Man can choose from a wide range of patterns for an assortment of neckwear

TRYING TIES A

January 30, 1992|By Lois Fenton

Q. I have a rack full of polka-dot ties. It has become something of a joke in my office. But I don't like striped ties; I have a scar and I think they accent it. Other than dull, one-color ties, in what direction can I go?

A. You can choose from a whole range of patterns. And in 1992, neckties have changed so much that your choice is wider than ever before.

For years I stressed in my lectures that a businessman should not own a tie that didn't have a "name," such as a solid, a foulard, a polka-dot, a stripe, a club, a paisley, even a plaid. Today's acceptable ties have expanded to include offbeat patterns never before seen in boardrooms: geometrics, dark florals, and over-scaled motifs.

The following is a list of the most traditional pattern names for ties. You need not choose them all. But some from column A and some from column B, as with a Chinese menu, might give you a well-rounded assortment.

* Solid colors. Textures range from fine silks, heavy wovens and wools, on through square-ended knits of wool, or cotton, or silk. Solids need not look dull, especially when they accent a striped shirt.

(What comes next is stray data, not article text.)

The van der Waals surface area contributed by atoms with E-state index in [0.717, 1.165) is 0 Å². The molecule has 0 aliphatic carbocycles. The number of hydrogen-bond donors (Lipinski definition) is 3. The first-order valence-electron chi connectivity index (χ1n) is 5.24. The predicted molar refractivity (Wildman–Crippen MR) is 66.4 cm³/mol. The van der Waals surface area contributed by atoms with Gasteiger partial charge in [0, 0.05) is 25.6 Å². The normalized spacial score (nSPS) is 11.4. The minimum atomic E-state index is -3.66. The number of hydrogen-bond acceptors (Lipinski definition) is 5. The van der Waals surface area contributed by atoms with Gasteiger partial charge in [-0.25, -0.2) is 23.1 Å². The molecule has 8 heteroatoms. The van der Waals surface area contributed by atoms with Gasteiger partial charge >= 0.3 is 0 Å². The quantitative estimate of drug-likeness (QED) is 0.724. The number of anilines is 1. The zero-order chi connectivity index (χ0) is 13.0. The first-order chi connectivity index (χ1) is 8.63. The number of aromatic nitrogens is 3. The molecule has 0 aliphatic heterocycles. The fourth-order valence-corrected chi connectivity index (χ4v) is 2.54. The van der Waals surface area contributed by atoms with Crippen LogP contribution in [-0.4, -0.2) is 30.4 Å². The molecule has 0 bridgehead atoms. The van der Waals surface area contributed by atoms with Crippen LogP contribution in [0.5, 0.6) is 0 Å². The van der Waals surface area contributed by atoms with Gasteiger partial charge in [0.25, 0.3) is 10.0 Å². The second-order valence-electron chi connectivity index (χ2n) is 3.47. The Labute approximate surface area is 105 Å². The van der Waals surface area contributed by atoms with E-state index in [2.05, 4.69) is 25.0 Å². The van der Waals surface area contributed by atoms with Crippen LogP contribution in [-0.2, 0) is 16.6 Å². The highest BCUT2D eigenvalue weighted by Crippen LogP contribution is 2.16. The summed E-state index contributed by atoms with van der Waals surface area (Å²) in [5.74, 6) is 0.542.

* Foulards. Smooth silk with a small repeat pattern. The tiniest of these all-over prints are referred to as "traditional neats." Today foulards also include larger-sized medallions.

* Polka-dots. Super-sized dots are strictly for wear with blazers. Medium sizes work with most suits. The smallest, and dressiest, are called pin dots. Light pin dots on dark backgrounds, such as white on navy -- what I call "the diplomat look" -- are as formal as ties get. These elegant pin dots have a cachet that does not work with casual sport coats.

* Paisleys. A swirled pattern of teardrop shapes is less formal and usually more colorful than traditional neats or foulards. Paisleys can add a welcome bit of -- to an otherwise too-staid combination.

* Stripes. Most often made of rep, a ribbed or corded silk fabric. Though far less popular than in the past, every wardrobe can use a few bold regimental stripes. Regimentals have their origin in the distinctive stripes of various British military regiments, but LTC those meanings have long been lost at the jumbled tie counters of the world.

You can avoid wearing stripes if you think they accent your scar. You're probably the only one who notices, but how you feel is most important. Your clothes are supposed to make you feel good.

Send your questions or comments to Lois Fenton, Today in Style, The Sun, 501 N. Calvert St., Baltimore, Md. 21278. Ms. Fenton welcomes questions about men's dress or grooming for use in this column but regrets she cannot answer mail personally.

Ms. Fenton, the author of "Dress for Excellence" (Rawson Associates, $19.95), conducts wardrobe seminars for Fortune 500 companies

around the country.

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